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Mayo Clin Proc. 2009 Feb;84(2):123-8. doi: 10.1016/S0025-6196(11)60819-7.

Bronchopulmonary actinomycosis associated with hiatal hernia.

Author information

1
Respiratory Diseases Clinic, Azienda Ospedaliero-Universitaria Policlinico, Modena, Italy.

Abstract

OBJECTIVES:

To describe clinicoradiologic and histopathologic features of bronchopulmonary actinomycosis and to determine whether hiatal hernia (HH) is a potential predisposing factor for bronchopulmonary actinomycosis.

PATIENTS AND METHODS:

We reviewed the medical charts of 10 patients who had bronchopulmonary actinomycosis between November 1, 2002, and January 31, 2008. Complete clinical data, radiologic studies (chest radiographs and computed tomographic scans), and histopathologic features were assessed to investigate clinical manifestations and predisposing factors related to bronchopulmonary actinomycosis.

RESULTS:

The series consisted of 6 men and 4 women, with a mean age of 63.5 years; 8 of the patients were smokers. Cough and fever were the most common symptoms. Chest imaging showed mass-like consolidation in 4 patients, bronchial thickening or lung atelectasis with pleural thickening in 2 patients each, and perihilar irregular mass or multiple bilateral nodules in 1 patient each. Primary or metastatic lung cancer was suspected clinically in 8 of the 10 patients. Foreign body-related endobronchial actinomycosis was diagnosed in 6 patients, 5 of whom had HH; only 1 had gastroesophageal reflux-related symptoms. Because of bronchial obstruction, rigid bronchoscopy was performed in 3 patients, lobectomy in 2, and atypical resection in 1. Antibiotic therapy with amoxicillin was given to all patients, with resolution of actinomycosis.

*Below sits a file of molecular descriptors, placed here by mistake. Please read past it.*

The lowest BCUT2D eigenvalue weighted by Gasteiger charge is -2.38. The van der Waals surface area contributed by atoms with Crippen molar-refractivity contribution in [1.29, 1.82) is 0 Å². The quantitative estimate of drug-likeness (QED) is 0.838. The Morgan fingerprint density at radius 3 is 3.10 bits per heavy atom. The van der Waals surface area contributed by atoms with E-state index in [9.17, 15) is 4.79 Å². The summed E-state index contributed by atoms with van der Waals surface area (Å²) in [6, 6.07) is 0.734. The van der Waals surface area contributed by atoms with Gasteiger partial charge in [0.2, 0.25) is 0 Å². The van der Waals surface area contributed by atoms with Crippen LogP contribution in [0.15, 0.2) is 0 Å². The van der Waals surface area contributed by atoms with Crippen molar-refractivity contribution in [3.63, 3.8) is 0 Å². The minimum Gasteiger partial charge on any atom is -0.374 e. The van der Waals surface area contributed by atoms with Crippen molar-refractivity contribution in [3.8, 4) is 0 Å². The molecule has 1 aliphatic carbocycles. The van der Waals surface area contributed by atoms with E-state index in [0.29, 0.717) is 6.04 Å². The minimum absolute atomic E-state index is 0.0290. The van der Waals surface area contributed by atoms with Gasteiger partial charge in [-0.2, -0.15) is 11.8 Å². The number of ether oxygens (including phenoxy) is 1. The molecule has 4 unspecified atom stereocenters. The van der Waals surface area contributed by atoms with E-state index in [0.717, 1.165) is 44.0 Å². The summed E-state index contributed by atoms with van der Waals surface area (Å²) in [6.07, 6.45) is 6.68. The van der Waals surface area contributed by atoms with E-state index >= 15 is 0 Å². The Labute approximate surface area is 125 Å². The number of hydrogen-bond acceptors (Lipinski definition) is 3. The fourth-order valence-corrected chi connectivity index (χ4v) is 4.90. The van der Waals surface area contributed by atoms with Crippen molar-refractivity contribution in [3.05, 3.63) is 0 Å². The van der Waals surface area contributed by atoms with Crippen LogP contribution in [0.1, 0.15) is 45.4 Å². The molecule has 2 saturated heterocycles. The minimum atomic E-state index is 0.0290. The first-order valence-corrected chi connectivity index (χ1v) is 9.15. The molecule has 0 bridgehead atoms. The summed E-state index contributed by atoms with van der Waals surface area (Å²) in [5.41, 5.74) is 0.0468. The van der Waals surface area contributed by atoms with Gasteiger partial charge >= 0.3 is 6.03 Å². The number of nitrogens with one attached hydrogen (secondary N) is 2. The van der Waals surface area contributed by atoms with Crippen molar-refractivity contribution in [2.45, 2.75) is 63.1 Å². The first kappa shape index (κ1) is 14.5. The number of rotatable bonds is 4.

CONCLUSION:

Bronchopulmonary actinomycosis is a rare condition that mimics pulmonary malignancy on clinical and radiologic grounds. Diagnosis relies on an accurate patient history and histopathologic examination. Although further confirmation is required, esophageal HH appears to be a potential predisposing factor.

PMID:
19181645
PMCID:
PMC2664582
DOI:
10.1016/S0025-6196(11)60819-7
[Indexed for MEDLINE]
Free PMC Article

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